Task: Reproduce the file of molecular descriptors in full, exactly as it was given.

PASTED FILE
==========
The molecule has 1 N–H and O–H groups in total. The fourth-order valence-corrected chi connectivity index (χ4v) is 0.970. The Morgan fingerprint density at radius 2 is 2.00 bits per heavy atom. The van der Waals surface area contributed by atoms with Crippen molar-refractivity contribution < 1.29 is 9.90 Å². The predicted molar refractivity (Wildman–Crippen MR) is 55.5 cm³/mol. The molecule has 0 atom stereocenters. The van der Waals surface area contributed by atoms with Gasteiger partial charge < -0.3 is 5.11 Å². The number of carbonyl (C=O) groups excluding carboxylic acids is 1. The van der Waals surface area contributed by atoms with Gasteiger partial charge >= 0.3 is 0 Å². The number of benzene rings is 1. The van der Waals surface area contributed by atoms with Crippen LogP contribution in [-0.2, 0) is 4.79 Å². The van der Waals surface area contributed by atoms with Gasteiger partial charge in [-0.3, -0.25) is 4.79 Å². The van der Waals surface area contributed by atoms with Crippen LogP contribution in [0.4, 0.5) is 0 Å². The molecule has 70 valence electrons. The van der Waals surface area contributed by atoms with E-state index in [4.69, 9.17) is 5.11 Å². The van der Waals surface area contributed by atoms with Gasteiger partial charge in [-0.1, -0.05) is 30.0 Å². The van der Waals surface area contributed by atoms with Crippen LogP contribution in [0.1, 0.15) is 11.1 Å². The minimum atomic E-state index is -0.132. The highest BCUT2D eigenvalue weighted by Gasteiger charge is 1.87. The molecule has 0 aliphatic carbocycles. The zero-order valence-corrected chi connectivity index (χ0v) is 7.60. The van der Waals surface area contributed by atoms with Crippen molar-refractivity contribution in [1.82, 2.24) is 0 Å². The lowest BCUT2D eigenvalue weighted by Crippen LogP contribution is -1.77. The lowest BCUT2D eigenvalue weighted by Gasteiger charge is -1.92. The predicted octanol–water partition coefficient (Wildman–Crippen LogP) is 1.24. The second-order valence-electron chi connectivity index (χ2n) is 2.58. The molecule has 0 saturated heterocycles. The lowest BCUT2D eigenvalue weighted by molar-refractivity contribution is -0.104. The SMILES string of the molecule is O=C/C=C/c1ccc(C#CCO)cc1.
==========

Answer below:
The molecule has 1 N–H and O–H groups in total. The fourth-order valence-corrected chi connectivity index (χ4v) is 0.970. The Morgan fingerprint density at radius 2 is 2.00 bits per heavy atom. The van der Waals surface area contributed by atoms with Crippen molar-refractivity contribution < 1.29 is 9.90 Å². The predicted molar refractivity (Wildman–Crippen MR) is 55.5 cm³/mol. The molecule has 0 atom stereocenters. The van der Waals surface area contributed by atoms with Gasteiger partial charge < -0.3 is 5.11 Å². The number of carbonyl (C=O) groups excluding carboxylic acids is 1. The van der Waals surface area contributed by atoms with Gasteiger partial charge >= 0.3 is 0 Å². The number of benzene rings is 1. The van der Waals surface area contributed by atoms with Crippen LogP contribution in [-0.2, 0) is 4.79 Å². The van der Waals surface area contributed by atoms with Gasteiger partial charge in [-0.3, -0.25) is 4.79 Å². The van der Waals surface area contributed by atoms with Crippen LogP contribution in [0.4, 0.5) is 0 Å². The molecule has 70 valence electrons. The van der Waals surface area contributed by atoms with E-state index in [4.69, 9.17) is 5.11 Å². The van der Waals surface area contributed by atoms with Gasteiger partial charge in [-0.1, -0.05) is 30.0 Å². The van der Waals surface area contributed by atoms with Crippen LogP contribution in [0.1, 0.15) is 11.1 Å². The minimum atomic E-state index is -0.132. The highest BCUT2D eigenvalue weighted by Gasteiger charge is 1.87. The molecule has 0 aliphatic carbocycles. The zero-order valence-corrected chi connectivity index (χ0v) is 7.60. The van der Waals surface area contributed by atoms with Crippen molar-refractivity contribution in [1.82, 2.24) is 0 Å². The lowest BCUT2D eigenvalue weighted by Crippen LogP contribution is -1.77. The lowest BCUT2D eigenvalue weighted by Gasteiger charge is -1.92. The predicted octanol–water partition coefficient (Wildman–Crippen LogP) is 1.24. The second-order valence-electron chi connectivity index (χ2n) is 2.58. The molecule has 0 saturated heterocycles. The lowest BCUT2D eigenvalue weighted by molar-refractivity contribution is -0.104. The SMILES string of the molecule is O=C/C=C/c1ccc(C#CCO)cc1.